Endless Summer in Big Bend National Park

Every autumn when the rain starts falling in the Pacific Northwest, and the wind turns chilly, we can’t help but think of our trip to Big Bend National Park. It was the end of October when we visited, and hiking in the desert heat taught us that if we ever felt that fall had come too soon, all we have to do is visit Big Bend to get back to summer. The temperature reached 98 degrees on Halloween that year. (November through March are the park’s busiest months because daytime temperatures are mild.)

Not a super-easy park to get to, it’s a five and a half-hour drive from El Paso and six and a half-hour drive from San Antonio, but certainly worth the trip. When looking at a map of Texas, you’ll see a pointed bump-out on the southern border where the Rio Grande makes a big bend. The land formed by the bend in the river makes up the park. One of the cool things about the park is its varied landscape: mountains in the middle surrounded by scrubby desert, with a wild river forming the southern boundary.

The Chisos Mountains

Hiking through the trees on the Lost Mine Trail in the Chisos Mountains, you’d never know that only a few miles away was a barren desert landscape. We stayed at the Chisos Mountain Lodge and drove a short distance to get to the trailhead; the entire hike we were on the lookout for one of the mountain lions that live in the area. Not sure if we were hoping to see one or not see one—maybe both—but we didn’t. A ranger told us that you’d only see a mountain lion in the wild if the mountain lion wants you to see him. “They probably saw you, though,” he added.

The Window

Within walking distance of the lodge was the Window Trail. Following a trickle of a stream for about two and a half miles, the trail winds through stunted oak trees and ends abruptly in a canyon where the rock walls frame the view into the distance, and the trail disappears over the edge of the canyon forming a pouroff (dry waterfall). Looking west through the Window, you see the Chihuahuan Desert stretching endlessly beneath the mountains. I don’t remember much of the view as I was holding onto the back of Karen’s pants; she was creeping way too close to the edge to take pictures, and I was trying to keep her from falling. It’s a long way to the bottom of the pouroff.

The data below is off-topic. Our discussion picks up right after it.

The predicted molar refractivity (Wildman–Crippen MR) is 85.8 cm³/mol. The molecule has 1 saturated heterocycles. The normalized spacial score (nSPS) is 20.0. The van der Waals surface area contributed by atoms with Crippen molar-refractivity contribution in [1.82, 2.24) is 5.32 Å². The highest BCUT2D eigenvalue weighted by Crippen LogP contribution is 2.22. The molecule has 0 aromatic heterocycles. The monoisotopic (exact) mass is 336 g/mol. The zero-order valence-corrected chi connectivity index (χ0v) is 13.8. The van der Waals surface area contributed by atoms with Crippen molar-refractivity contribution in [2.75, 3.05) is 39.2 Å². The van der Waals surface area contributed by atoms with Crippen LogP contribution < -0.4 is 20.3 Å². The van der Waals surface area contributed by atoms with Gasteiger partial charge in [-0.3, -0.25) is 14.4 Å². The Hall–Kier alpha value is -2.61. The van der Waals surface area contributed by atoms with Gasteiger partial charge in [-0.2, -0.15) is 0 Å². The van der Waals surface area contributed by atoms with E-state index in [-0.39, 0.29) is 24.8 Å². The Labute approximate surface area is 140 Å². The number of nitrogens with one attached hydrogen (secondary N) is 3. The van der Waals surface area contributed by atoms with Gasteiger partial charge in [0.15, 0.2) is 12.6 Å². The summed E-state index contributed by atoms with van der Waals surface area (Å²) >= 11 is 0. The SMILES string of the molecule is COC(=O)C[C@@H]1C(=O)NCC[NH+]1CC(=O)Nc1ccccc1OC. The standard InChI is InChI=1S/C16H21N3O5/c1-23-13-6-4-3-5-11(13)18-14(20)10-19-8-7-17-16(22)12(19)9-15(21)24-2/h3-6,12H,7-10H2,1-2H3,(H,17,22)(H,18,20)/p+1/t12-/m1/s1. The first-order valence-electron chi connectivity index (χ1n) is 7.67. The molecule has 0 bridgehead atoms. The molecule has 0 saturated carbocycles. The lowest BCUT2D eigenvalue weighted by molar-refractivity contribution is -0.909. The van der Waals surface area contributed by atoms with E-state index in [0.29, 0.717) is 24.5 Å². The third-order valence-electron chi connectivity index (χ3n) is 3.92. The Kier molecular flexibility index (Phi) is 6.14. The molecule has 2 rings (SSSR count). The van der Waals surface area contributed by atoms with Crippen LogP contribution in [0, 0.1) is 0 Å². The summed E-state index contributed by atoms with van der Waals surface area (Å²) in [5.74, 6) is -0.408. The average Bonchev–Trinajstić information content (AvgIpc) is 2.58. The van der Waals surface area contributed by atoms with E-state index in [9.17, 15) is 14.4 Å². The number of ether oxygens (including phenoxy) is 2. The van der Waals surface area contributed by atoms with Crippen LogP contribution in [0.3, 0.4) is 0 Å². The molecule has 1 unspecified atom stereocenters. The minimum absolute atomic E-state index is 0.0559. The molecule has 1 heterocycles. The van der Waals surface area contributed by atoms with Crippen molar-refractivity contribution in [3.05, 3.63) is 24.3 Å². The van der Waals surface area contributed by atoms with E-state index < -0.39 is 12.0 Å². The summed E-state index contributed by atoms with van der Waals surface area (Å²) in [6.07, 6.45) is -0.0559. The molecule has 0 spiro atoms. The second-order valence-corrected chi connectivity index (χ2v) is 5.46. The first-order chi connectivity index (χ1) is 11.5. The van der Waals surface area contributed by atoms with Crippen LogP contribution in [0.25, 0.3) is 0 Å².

Down on the desert floor, the park roads lead to a couple of river access points. In the east is Rio Grande Village, which has a visitor center, campground, and store. A few miles further east of the village is a parking area with several trailheads. That’s where we picked up the Boquillas Canyon Trail and hiked about a mile along the Rio Grande. A Mexican national stood on the Mexican side of the river singing to us. He was very entertaining us in hopes that we’d leave a tip in the coffee can he’d placed on the U.S. side of the river. That was several years ago when it was illegal for anyone to cross the Rio Grande at that location.

In the west, on the other side of the bend, is Santa Elena Canyon. From the end of the park road, it’s a short walk to the river. The flat, sandy river bank is the perfect place to put-in rafts and canoes. Starting there and floating east is the most popular place for one-day and multiple-day river trips in the park because of the scenery. The walls of the canyons that hug the river are as much as 1,500 high in places along that stretch.

The nearest town, outside of the park, is Terlingua, population 58 (according to the 2010 census). Often described as a ghost town, it seemed to be plenty alive when we went there for dinner one night. The mobile-home-turned-pizza restaurant where we ate served great pizza. What else do you need when visiting a national park besides the great outdoors and a pizza? Once a year the folks in Terlingua would answer that question with one word: chili.

Usually held over the first weekend in November, the mother of all chili cookoffs draws a crowd to Terlingua. This year (2018) will be the 53rd annual Chili Appreciation Society International (CASI) chili cook-off. CASI sanctions over 500 cooking events each year and considers the Terlingua event their ultimate competition. Chili is not the only food being judged this year: traditional salsa, non-traditional salsa, hot wings, and beans are also separate competitive categories. This event is yet another item on our must-see-before-you-die list. Or as Karen would say, “It’s in my wish bucket.”

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